Kate Middleton doesn’t wear Queen’s signature royal accessory – Duchess is ‘less serious’

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Queen Elizabeth’s jewellery collection is among the most impressive in the world. Whenever she makes a public appearance, the monarch usually accessorises her outfits with a brooch. The brooch she chooses has some significance or connection to the event or occasion. More recently, Camilla Parker Bowles has been seen wearing brooches, and Express.co.uk spoke to Ihuaku Nweke, creator of I.Kollection about the Duchess of Cornwall opting for brooches, unlike Kate Middleton.  

Kate tends to opt for simple jewellery when she attends day-to-day public appearances. 

Should the occasion arise; like a State banquet or red carpet invite, the Duchess of Cambridge chooses more glamourous pieces of jewellery. 

Camilla, on the other hand, has been wearing brooches on several of her coats when out and about in public during the winter months. 

Apparently, there is a reason for this. 

Ihuaku said: “The Duchess of Cornwall, Camilla Parker Bowles seems to have started the tradition of accessorising her outfits with brooches just like the Queen does perhaps as she starts adapting to her official duties and gains an understanding as to why her mother-in-law wears them. 

“It is evident that the Queen’s brooches are not mere fashion accessories, but statement pieces employed to mark the significance of an occasion.

“Camilla is possibly preparing for a future role besides the future monarch her husband Prince Charles.” 

She continued: “Kate Middleton does not wear brooches probably because this is more of a serious and official statement more appropriate for an older and more senior total such as Camilla Parker Bowles and of course Queen Elizabeth herself.”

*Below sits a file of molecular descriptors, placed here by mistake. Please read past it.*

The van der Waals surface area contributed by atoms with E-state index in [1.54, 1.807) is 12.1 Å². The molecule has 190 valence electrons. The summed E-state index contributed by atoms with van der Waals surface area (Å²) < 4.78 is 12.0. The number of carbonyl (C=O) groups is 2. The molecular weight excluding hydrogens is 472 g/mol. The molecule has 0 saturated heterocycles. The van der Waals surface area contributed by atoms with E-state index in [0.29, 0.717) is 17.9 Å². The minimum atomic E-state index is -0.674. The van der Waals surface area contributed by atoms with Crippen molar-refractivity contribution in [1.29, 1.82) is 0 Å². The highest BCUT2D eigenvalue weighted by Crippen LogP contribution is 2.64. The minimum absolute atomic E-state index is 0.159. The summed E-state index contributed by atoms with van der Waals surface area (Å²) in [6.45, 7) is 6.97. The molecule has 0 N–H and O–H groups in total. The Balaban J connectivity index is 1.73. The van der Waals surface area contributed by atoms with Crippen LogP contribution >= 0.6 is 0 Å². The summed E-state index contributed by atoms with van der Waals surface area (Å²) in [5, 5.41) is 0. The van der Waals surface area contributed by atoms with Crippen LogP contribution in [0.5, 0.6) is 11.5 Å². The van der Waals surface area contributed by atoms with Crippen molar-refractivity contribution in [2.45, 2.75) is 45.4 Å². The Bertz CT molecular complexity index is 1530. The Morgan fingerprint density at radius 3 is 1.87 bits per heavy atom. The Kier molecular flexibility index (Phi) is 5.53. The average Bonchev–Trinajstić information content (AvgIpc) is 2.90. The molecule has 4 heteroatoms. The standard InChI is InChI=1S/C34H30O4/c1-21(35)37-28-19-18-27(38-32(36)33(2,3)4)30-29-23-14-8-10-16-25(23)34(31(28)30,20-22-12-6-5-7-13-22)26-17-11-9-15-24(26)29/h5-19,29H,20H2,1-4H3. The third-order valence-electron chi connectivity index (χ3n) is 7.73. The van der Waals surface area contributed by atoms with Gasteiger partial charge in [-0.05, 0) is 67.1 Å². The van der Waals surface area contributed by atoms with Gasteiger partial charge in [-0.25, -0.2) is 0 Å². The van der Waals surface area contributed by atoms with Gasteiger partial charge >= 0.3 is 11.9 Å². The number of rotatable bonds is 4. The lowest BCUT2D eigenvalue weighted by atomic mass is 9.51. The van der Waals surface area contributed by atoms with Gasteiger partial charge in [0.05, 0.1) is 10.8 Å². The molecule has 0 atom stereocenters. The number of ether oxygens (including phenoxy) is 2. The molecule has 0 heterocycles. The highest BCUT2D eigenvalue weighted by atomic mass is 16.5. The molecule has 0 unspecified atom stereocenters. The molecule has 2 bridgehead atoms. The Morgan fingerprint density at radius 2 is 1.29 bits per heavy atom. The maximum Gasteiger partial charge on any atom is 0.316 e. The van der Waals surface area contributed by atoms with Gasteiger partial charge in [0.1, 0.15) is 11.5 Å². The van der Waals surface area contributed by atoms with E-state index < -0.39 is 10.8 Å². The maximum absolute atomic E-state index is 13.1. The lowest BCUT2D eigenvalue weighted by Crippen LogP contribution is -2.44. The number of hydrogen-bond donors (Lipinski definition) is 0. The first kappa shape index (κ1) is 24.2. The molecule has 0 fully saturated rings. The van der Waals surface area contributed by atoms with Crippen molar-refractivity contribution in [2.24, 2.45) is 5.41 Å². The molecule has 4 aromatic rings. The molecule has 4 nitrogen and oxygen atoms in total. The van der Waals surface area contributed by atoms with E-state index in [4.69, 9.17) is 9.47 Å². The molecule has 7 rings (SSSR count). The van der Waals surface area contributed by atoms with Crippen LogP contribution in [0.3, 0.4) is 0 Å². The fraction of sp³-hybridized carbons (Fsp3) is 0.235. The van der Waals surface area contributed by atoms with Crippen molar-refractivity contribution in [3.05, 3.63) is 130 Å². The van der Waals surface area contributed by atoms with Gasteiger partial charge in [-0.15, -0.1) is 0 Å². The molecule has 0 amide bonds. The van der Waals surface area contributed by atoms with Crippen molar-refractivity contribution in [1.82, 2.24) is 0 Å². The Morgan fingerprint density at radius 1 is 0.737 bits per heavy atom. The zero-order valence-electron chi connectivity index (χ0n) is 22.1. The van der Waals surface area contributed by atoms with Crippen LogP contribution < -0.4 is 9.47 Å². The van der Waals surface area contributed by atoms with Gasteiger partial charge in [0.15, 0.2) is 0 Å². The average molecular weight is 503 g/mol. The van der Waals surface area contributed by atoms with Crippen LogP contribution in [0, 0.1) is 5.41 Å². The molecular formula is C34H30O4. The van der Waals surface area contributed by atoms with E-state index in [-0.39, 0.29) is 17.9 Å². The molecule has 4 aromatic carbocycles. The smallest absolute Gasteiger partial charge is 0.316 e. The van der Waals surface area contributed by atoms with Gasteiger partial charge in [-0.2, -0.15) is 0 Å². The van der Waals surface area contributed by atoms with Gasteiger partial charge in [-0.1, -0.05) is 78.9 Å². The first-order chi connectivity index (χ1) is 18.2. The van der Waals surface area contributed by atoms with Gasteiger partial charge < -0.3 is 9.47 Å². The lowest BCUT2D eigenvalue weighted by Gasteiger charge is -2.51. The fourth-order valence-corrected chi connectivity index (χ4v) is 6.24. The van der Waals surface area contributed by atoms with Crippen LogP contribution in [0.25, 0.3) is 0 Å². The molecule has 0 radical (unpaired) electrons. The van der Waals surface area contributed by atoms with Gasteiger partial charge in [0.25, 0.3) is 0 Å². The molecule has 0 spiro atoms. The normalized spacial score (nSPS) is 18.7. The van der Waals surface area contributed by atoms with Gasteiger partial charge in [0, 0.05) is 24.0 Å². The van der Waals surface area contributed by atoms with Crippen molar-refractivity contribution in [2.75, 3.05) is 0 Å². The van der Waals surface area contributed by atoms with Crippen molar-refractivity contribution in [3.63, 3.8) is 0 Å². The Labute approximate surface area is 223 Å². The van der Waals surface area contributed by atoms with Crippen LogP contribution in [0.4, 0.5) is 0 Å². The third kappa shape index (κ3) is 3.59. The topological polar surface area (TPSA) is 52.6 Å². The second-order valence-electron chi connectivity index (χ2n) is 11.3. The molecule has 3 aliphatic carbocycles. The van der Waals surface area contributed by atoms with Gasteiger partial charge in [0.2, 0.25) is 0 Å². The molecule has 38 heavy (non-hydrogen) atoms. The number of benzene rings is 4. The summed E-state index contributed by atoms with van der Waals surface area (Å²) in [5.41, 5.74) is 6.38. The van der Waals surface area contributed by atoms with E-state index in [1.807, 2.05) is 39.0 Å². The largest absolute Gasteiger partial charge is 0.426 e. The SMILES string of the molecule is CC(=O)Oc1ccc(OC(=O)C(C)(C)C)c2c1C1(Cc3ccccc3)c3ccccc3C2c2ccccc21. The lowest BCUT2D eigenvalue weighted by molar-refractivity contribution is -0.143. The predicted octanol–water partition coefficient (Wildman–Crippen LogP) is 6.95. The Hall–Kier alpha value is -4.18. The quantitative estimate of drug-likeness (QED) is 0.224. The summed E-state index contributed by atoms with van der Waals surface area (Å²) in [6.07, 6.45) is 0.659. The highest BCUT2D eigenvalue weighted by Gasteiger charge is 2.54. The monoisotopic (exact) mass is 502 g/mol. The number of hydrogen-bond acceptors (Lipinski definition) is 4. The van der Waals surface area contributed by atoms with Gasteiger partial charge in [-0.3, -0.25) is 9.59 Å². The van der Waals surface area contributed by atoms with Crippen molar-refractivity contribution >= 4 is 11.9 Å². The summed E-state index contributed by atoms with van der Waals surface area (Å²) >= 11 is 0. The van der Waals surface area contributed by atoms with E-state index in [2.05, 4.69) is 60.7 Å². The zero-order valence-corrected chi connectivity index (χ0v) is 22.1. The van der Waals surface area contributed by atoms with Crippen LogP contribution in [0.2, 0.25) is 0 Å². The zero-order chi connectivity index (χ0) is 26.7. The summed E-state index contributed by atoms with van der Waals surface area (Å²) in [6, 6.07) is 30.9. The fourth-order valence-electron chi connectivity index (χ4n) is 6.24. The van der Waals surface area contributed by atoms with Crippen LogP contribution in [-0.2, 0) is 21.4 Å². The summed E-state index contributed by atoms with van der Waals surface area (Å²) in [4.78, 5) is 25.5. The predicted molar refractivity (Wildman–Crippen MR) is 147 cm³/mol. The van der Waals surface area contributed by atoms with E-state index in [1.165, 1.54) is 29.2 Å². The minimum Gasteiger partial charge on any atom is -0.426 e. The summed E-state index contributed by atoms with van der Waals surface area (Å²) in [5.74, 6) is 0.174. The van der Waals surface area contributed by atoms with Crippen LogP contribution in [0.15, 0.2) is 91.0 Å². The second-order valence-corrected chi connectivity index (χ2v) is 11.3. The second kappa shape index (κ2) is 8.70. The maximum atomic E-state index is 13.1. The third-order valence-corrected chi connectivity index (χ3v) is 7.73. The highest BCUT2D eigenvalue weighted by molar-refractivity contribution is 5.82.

While the Queen’s brooches are an elegant outfit adornment, the delicate jewels are steeped in royal history. 

The Cullinan V, IV and III brooches, for example, feature diamonds from the Cullinan collection. 

Queen Elizabeth inherited the famous gemstones from her grandmother, Queen Mary, in 1953, who adapted the Delhi Durbar Tiara to make the III and IV brooches in 1912. 

The set also includes the largest clear-cut diamond in the world, the Cullinan I, which is mounted in the Sovereign’s Sceptre with Cross, while the second-largest is featured in the Imperial State crown. 

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One of the Queen’s most sentimental brooches, the Six Petal Diamond Flower brooch, was reportedly given to her by the household staff for her 21st birthday. 

She wore the jewel in the years prior to becoming queen, and it remains a firm favourite in her collection today. 

Another impressive brooch the Queen inherited is the True Lover’s Knot from her grandmother, Queen Mary, who acquired it from Garrard in 1912.

The glistening diamond piece features scalloped edges and tassels.

And Her Majesty wore it to the Duke and Duchess of Cambridge’s wedding back in 2011. 

Queen Elizabeth also commissioned the centenary brooch for the Queen Mother’s 100th birthday in 2000. 

The brooch is framed by 100 diamonds and features a hand-painted Queen Elizabeth Grandiflora Rose (a flower bred for the Queen’s 1953 coronation) on rock crystal.

Just months after the Queen Mother’s death in 2002, Elizabeth II wore the Centenary Rose in her Christmas broadcast.

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